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Being Happy Where You’re At

Great improvisers are in the moment.

They have no need for the future or the past since they know it will not serve them.

They do not have an idea of how the scene will end.

They thrive on the uncertainty.

They are happy where they’re at.

This is the hardest thing for me to do, especially since I suffer from that disease of “what’s next?” It’s an affliction that saps my energy, robs me of my joy and steals my creativity. It floods my mind with obsessive thoughts about what I need to do to take my career to the next level. It’s relentless until there’s no joy left in what I’m doing.

Joy is the lubricant that keeps all the creative gears moving smoothly. Without it, life is a grind, and it’s a matter of time before my improv is a grind too.

When I was in my 20s and 30s, my “what’s next” disease always cropped up whenever Second City would have auditions for the Touring Company. At the time, I was performing the Harold a couple of times a week at iO Chicago. As soon as I got a touring company audition at Second City, my improv at iO would suck.

I was in my “what’s next” disease. I wanted to get into Second City so badly, that everything suffered, especially the thing that I needed most to get hired — my improv.

As you can imagine, I always tanked my auditions, and worse, I am sure that I missed out on lots of other great opportunities that were right in front of me at the time because I was so focused on the “one” thing that I thought was necessary to get ahead. (That’s another common side effect of the “what’s next” disease.)

I have seen this in my students’ lives as well. Last summer, for example, I talked to a former student who told me that one of his goals was to get an agent so he could audition for commercials and TV shows that are shot in Chicago.

When you are starting out and you don’t have many credits, getting an agent can be challenging. You send out mailers, hit up your improv friends to talk to their agents, and get headshots — all in the hopes you’ll get representation.

Talking to this former student, I recognized he was suffering from a little of the “what’s next?” disease, and since he had a pretty packed schedule of shows, we agreed that he should let go of trying to hustle for an agent for the time being.

I knew that if he just focused on doing what was fun and what was right in front of him, instead of “trying” to get somewhere, things would work out on their own.

And guess what? Last week, when we talked on the phone, an agent came to one of his improv shows and wants him to come in for an audition for representation.

I need to hear these kind of stories because they help remind me that if you’re doing what is right in front of you and you’re happy where you’re at, the Universe has a way of just dropping things in your lap. And those usually turn out to be the best experiences.

Want to try improv for the first time, or experience a new approach? Don’t miss Jimmy’s Intro to the Art of Slow Comedy Workshop on Feb. 8. Only $49 if you sign up by Feb. 1!

How to stay inspired when your improv career feels stuck

If you’ve been acting or improvising for a while, you’ve probably learned that success as a performer always seems to ebb and flow. If your improv career is in a dry spell right now and you haven’t been landing any auditions and no one is asking you to be in their show, it’s easy to just sit around feeling depressed.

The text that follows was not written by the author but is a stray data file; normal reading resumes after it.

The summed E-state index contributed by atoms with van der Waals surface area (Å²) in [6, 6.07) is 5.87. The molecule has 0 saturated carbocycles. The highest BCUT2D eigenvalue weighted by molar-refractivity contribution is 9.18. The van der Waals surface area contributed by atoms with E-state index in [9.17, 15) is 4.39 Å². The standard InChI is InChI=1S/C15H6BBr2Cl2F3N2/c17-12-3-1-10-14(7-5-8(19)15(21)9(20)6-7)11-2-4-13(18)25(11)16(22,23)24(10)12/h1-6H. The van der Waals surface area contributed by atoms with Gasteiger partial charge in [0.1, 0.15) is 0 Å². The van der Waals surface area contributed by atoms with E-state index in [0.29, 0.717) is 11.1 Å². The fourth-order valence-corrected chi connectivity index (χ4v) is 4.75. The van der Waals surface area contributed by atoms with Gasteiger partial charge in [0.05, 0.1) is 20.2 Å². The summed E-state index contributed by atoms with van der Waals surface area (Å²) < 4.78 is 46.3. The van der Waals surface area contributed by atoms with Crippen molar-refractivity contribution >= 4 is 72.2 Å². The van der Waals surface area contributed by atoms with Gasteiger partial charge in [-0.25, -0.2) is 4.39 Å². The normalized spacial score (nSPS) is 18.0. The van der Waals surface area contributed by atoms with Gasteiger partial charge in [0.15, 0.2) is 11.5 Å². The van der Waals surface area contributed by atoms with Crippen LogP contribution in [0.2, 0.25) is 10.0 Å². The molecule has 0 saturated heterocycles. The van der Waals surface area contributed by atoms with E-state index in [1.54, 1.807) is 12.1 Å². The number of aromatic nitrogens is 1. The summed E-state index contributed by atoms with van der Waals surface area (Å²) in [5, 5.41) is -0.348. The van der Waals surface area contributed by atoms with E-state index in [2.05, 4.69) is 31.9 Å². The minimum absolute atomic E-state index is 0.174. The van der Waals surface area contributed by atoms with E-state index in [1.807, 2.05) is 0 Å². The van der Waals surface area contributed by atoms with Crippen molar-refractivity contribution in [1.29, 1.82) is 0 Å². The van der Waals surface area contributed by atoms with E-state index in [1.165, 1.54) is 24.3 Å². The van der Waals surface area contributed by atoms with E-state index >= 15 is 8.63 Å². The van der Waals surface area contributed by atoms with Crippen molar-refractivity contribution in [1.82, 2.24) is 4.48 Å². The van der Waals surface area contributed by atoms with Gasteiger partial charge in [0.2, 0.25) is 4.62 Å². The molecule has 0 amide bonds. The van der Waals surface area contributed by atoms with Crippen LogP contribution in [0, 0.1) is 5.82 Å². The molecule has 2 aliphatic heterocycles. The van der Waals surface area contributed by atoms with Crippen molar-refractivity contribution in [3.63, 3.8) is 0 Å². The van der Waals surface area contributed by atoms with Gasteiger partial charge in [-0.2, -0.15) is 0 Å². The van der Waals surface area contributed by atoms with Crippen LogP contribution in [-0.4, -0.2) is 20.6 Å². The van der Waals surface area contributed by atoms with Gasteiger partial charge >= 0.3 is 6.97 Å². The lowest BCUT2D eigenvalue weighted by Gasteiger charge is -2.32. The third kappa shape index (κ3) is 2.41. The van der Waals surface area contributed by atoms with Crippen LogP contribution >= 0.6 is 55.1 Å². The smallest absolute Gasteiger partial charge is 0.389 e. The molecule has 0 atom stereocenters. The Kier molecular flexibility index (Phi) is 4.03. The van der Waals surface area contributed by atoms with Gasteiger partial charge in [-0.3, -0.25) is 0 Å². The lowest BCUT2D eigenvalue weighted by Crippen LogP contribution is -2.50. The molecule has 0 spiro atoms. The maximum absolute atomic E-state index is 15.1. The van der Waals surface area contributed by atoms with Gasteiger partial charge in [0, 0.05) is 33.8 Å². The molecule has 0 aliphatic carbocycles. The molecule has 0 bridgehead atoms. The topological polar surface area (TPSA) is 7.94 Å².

But as any successful actor or improviser will tell you, if you want to make it in stand-up, acting, or improv, you have to constantly work at growing your career and creating new opportunities for yourself. If you’re feeling stagnant, it’s important to find ways to get inspired so you can get your drive back. Here are a few ways to get your creativity flowing again when your improv career hits a lull:

Take a Class

One of the best, easiest and first things that you can (and should) do to refocus your acting or improv career is to take an acting class or an improv class. Classes will not only help you re-learn the ins and out of the craft by teaching you valuable skills, but you will also get a ton of practice working with other people who have the same interests and desires that you do, which can lead to some great friendships and potential creative partnerships. Plus, classes are fun! Remember, no matter how experienced you are, the first place to go when you’ve hit a wall is back to the basics.

Perform at Open Mic Night

Another great way to re-ignite your improv career is to find an open mic night. Whether you want to put together a new stand-up routine, try your hand at storytelling, or want to perform a short sketch with a new fellow actor or improviser (possibly from one of your classes), open mics are a great way to get yourself up on stage and continue to work on your performance. Jumping in and performing a new bit for a new crowd will give you plenty of practice and a chance to perfect your acting or improv abilities. A lot of places that host open mic nights offer them from week to week, so you’ll have multiple opportunities to work on your sketch or performance. You can and should utilize the feedback you get from the audience to help you grow.

Go to a Play

Another way to get inspired is to see a show in town. This is something that you should be doing regardless of your stage in your career because you will always benefit from watching others perform. It can really spark something in you when you see a moving performance live! It’s a great escape from the every day and takes you into a different world, while also re-igniting your own passion for performing. You can take away some great ideas, and maybe even think about what you would do as a director or performer in the show you’ve watched — it gets your brain going when you can map out some of the things you would do differently in terms of staging, lighting, performance, and so on. You can even take some of those ideas and utilize them in your own acting or improv class!